Between 1997 and 2005, over 63,560 people from Arab countries, mainly Iraq and Algeria, with smaller numbers from Sudan, Libya, Syria, and Yemen, claimed asylum in Britain.[6] In 2002, on the eve of the US/UK invasion of Iraq, Iraqis alone represented 17 percent of total asylum applications in the UK.[6] These migrants have come as a result, on the one hand, of political turmoil and economic stagnation in the Arab world, and on the other hand, of opportunities for higher education and professional advancement in Britain, especially in medicine, engineering, technology, and business.[6] The main source countries, in descending order, are Iraq, Morocco, Lebanon, Algeria, Yemen and Syria. An analysis of the 2001 Census found that, amongst economically active Arab-born London residents, 54.9 per cent of Palestinian-born, 53 per cent of Jordanian-born, 48.5 per cent of Saudi-born and 46.6 per cent of Iraqi-born people were employed in managerial or professional occupations, compared to the London average of 32.5 per cent.[6] Tunisian, Algerian, Moroccan and Yemeni-born Londoners were less likely than the average member of the city's population to be in these categories though.[6]

Immigration data provide additional insights into British Arab communities by revealing the dynamics of population movements between the Arab world and Britain. Over the past decade, inflows from the Middle East to the UK generally have outweighed outflows from the UK to the Middle East. Between 1995 and 2004, net migration from the Middle East to the UK, based on place of last and next residence, has ranged from +3,300 to +20,500 per year, with the high point of migration taking place between 2001 and 2002.[6]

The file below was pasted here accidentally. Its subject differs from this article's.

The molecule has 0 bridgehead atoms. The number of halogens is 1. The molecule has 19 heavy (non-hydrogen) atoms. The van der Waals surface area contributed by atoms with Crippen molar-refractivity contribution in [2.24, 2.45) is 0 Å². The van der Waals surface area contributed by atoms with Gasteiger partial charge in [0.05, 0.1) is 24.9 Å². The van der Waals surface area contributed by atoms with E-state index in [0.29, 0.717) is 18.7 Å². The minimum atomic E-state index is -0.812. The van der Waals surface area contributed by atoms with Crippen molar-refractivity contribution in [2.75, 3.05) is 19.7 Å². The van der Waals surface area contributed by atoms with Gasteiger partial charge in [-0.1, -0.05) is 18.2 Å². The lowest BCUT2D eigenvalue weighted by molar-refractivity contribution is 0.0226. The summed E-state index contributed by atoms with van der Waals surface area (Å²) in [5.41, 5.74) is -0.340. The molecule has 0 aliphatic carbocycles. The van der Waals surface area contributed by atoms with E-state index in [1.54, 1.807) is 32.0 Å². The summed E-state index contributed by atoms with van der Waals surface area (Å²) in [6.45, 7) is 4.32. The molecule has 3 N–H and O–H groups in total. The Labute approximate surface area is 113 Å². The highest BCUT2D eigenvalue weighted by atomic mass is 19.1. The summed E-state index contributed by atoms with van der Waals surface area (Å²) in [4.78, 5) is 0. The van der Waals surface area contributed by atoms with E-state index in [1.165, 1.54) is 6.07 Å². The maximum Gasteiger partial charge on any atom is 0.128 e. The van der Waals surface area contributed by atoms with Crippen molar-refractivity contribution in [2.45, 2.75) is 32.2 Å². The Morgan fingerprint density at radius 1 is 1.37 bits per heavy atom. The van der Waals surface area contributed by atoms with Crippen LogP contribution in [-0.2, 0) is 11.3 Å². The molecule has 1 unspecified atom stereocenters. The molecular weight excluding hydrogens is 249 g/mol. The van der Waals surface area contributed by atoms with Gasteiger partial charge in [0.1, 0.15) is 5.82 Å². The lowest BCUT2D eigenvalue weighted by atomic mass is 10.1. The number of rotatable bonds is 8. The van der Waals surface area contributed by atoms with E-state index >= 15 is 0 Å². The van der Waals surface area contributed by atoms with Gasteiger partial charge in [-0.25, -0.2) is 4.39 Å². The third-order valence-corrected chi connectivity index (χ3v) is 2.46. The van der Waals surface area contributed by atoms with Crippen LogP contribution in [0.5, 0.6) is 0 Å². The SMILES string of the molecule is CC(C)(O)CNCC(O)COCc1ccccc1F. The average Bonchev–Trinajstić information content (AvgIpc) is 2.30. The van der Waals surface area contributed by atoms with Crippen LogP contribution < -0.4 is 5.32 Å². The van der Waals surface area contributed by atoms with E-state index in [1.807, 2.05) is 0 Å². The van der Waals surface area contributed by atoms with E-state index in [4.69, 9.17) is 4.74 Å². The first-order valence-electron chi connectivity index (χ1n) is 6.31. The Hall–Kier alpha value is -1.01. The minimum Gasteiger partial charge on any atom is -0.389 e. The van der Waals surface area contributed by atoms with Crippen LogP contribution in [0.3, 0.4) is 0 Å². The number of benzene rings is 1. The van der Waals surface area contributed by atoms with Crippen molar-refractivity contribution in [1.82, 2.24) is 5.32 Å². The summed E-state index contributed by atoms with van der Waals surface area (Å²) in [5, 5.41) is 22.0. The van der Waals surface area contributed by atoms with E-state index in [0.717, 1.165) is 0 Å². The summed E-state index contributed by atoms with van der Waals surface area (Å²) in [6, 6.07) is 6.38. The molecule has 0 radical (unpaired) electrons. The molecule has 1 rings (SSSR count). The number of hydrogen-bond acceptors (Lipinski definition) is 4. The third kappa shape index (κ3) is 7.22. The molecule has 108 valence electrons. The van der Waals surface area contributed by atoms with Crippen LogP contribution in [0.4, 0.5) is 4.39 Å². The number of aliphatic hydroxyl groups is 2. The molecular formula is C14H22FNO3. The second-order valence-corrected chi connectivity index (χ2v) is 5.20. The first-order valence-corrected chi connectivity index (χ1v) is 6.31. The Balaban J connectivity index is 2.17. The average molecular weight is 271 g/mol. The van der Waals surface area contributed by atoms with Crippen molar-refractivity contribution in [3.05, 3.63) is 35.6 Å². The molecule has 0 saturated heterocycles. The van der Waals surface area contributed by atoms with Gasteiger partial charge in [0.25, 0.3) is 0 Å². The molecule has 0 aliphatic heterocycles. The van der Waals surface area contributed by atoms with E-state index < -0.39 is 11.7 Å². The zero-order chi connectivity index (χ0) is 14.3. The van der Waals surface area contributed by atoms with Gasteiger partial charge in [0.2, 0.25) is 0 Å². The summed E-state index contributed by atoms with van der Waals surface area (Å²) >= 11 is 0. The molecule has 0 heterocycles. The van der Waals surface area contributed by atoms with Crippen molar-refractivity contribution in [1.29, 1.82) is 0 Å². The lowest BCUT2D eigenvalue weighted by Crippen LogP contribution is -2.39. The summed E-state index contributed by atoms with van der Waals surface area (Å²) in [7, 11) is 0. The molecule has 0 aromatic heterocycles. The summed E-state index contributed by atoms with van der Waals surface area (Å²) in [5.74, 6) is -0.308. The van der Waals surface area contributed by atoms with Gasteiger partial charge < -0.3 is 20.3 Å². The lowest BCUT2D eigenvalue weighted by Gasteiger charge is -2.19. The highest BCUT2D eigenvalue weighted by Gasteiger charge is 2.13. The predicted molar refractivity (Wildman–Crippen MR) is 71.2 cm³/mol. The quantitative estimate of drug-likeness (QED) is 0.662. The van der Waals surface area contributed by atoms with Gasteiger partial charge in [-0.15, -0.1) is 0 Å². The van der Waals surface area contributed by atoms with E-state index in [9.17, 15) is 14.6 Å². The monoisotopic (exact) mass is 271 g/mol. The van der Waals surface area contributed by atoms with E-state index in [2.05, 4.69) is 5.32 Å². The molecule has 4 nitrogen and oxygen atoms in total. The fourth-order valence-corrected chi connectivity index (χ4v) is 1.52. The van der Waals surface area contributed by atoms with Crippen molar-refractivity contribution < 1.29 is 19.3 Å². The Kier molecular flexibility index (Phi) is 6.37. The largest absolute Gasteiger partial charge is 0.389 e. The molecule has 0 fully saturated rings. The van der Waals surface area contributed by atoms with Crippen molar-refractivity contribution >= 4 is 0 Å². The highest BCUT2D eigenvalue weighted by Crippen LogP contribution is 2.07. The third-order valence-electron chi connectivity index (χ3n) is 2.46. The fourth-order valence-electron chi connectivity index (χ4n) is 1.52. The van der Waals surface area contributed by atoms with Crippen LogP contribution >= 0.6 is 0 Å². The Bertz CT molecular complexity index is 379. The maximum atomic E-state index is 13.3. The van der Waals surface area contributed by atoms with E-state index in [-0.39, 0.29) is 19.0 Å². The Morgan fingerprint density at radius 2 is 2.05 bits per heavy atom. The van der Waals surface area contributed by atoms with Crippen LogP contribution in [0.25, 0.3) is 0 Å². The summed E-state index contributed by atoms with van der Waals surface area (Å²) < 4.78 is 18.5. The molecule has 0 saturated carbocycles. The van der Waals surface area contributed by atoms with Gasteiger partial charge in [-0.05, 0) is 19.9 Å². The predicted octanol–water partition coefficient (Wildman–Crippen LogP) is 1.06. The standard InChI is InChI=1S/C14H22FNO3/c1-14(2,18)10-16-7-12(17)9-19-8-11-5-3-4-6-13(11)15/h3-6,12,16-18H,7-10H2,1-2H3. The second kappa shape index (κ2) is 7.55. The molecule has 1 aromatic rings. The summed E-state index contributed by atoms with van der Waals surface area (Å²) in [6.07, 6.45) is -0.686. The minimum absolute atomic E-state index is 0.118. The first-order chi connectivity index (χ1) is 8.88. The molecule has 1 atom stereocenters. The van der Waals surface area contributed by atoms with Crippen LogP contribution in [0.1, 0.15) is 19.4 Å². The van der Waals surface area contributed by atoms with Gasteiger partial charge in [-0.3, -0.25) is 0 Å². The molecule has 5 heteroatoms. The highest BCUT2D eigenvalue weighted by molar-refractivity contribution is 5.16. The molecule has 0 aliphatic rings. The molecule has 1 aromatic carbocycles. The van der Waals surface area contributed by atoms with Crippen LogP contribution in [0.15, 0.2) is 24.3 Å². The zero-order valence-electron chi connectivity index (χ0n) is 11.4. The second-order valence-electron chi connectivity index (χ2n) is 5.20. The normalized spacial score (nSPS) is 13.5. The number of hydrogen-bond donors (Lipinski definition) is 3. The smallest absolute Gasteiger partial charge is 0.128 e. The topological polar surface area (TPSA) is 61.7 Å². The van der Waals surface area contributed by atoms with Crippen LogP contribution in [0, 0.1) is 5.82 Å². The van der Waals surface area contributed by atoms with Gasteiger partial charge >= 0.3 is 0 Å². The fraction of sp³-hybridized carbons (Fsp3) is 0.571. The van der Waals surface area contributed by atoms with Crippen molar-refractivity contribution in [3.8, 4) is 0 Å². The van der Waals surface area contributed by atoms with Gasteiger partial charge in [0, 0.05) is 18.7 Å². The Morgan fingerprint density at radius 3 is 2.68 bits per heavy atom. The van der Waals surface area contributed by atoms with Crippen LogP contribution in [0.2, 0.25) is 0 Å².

Education

One of the largest segments of the overall migrant population in Britain comprises students, with about 131,000 people coming to Britain in 2004 alone for formal study. This is about 7 percent of all foreign students in Britain’s higher education system. The data report commissioned by the Greater London Authority shows a disproportionately high representation of students among some Arab immigrant groups in London. While 9.5 percent of Londoners over the age of 16 are students, 32 percent of Kuwaitis, 40 percent of Omanis, and 50 percent of Saudis in London.[6]

References

  1. ^ "Population size: 7.9% from a minority ethnic group". Office for National Statistics. 2003-02-13. http://www.statistics.gov.uk/CCI/nugget.asp?ID=273. Retrieved 2009-06-07.  
  2. ^ "The National Association of British Arabs". The National Association of British Arabs. http://www.naba.org.uk/. Retrieved 2009-06-07.  
  3. ^ Nagel, Caroline (2001). "Hidden minorities and the politics of 'race': The case of British Arab activists in London". Journal of Ethnic and Migration Studies 27 (3): 381–400. http://dx.doi.org/10.1080/136918301200266130.  
  4. ^ Akbar, Arifa (2004-01-10). "Kilroy was here... BBC suspends daytime host". The Independent. http://www.independent.co.uk/news/media/kilroy-was-here-bbc-suspends-daytime-host-572596.html. Retrieved 2009-06-07.  
  5. ^ http://www.naba.org.uk/content/articles/diaspora/british_arabs.htm
  6. ^ a b c d e f g h "About British Arabs" (PDF). Citizenship, Community & Integration: Perspectives from Arab American & British Arab Activists. http://www.arab-communities.org/downloads/about-british-arabs.pdf. Retrieved 2008-02-29.  

External links

(In English unless otherwise indicated)